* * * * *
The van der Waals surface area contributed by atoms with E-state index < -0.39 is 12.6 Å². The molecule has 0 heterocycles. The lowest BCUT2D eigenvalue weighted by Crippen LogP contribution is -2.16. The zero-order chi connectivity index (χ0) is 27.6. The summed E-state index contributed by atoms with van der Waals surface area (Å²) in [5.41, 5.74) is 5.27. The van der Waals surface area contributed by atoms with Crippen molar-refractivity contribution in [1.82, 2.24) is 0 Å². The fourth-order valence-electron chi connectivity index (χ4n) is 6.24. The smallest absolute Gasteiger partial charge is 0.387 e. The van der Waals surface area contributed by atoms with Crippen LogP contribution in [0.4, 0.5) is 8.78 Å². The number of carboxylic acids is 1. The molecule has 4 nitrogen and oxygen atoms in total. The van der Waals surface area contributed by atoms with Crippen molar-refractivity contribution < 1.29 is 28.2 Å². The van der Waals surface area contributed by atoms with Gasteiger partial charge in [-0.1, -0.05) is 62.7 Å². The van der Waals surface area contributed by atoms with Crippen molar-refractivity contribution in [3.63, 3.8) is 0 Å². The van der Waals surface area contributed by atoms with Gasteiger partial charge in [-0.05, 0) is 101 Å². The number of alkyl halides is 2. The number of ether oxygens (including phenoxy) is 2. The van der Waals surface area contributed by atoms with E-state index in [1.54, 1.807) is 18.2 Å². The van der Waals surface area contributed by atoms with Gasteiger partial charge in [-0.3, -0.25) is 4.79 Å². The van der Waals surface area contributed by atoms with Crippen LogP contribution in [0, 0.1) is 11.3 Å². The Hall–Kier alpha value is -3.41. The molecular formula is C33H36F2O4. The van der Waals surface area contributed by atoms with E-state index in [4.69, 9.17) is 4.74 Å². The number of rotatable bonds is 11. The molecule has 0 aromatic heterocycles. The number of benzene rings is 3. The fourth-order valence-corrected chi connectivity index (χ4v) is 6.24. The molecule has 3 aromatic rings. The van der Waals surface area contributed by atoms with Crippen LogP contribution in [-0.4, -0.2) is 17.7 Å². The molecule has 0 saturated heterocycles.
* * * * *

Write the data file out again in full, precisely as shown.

The van der Waals surface area contributed by atoms with E-state index < -0.39 is 12.6 Å². The molecule has 0 heterocycles. The lowest BCUT2D eigenvalue weighted by Crippen LogP contribution is -2.16. The zero-order chi connectivity index (χ0) is 27.6. The summed E-state index contributed by atoms with van der Waals surface area (Å²) in [5.41, 5.74) is 5.27. The van der Waals surface area contributed by atoms with Crippen molar-refractivity contribution in [1.82, 2.24) is 0 Å². The fourth-order valence-electron chi connectivity index (χ4n) is 6.24. The smallest absolute Gasteiger partial charge is 0.387 e. The van der Waals surface area contributed by atoms with Crippen LogP contribution in [0.4, 0.5) is 8.78 Å². The number of carboxylic acids is 1. The molecule has 4 nitrogen and oxygen atoms in total. The van der Waals surface area contributed by atoms with Crippen molar-refractivity contribution < 1.29 is 28.2 Å². The van der Waals surface area contributed by atoms with Gasteiger partial charge in [-0.1, -0.05) is 62.7 Å². The van der Waals surface area contributed by atoms with Crippen molar-refractivity contribution in [3.63, 3.8) is 0 Å². The van der Waals surface area contributed by atoms with Gasteiger partial charge in [-0.05, 0) is 101 Å². The number of alkyl halides is 2. The number of ether oxygens (including phenoxy) is 2. The van der Waals surface area contributed by atoms with E-state index in [1.54, 1.807) is 18.2 Å². The van der Waals surface area contributed by atoms with Gasteiger partial charge in [-0.3, -0.25) is 4.79 Å². The van der Waals surface area contributed by atoms with Crippen LogP contribution in [0, 0.1) is 11.3 Å². The Hall–Kier alpha value is -3.41. The molecular formula is C33H36F2O4. The van der Waals surface area contributed by atoms with E-state index in [4.69, 9.17) is 4.74 Å². The number of rotatable bonds is 11. The molecule has 0 aromatic heterocycles. The number of benzene rings is 3. The fourth-order valence-corrected chi connectivity index (χ4v) is 6.24. The molecule has 3 aromatic rings. The van der Waals surface area contributed by atoms with Crippen LogP contribution in [-0.4, -0.2) is 17.7 Å². The molecule has 0 saturated heterocycles.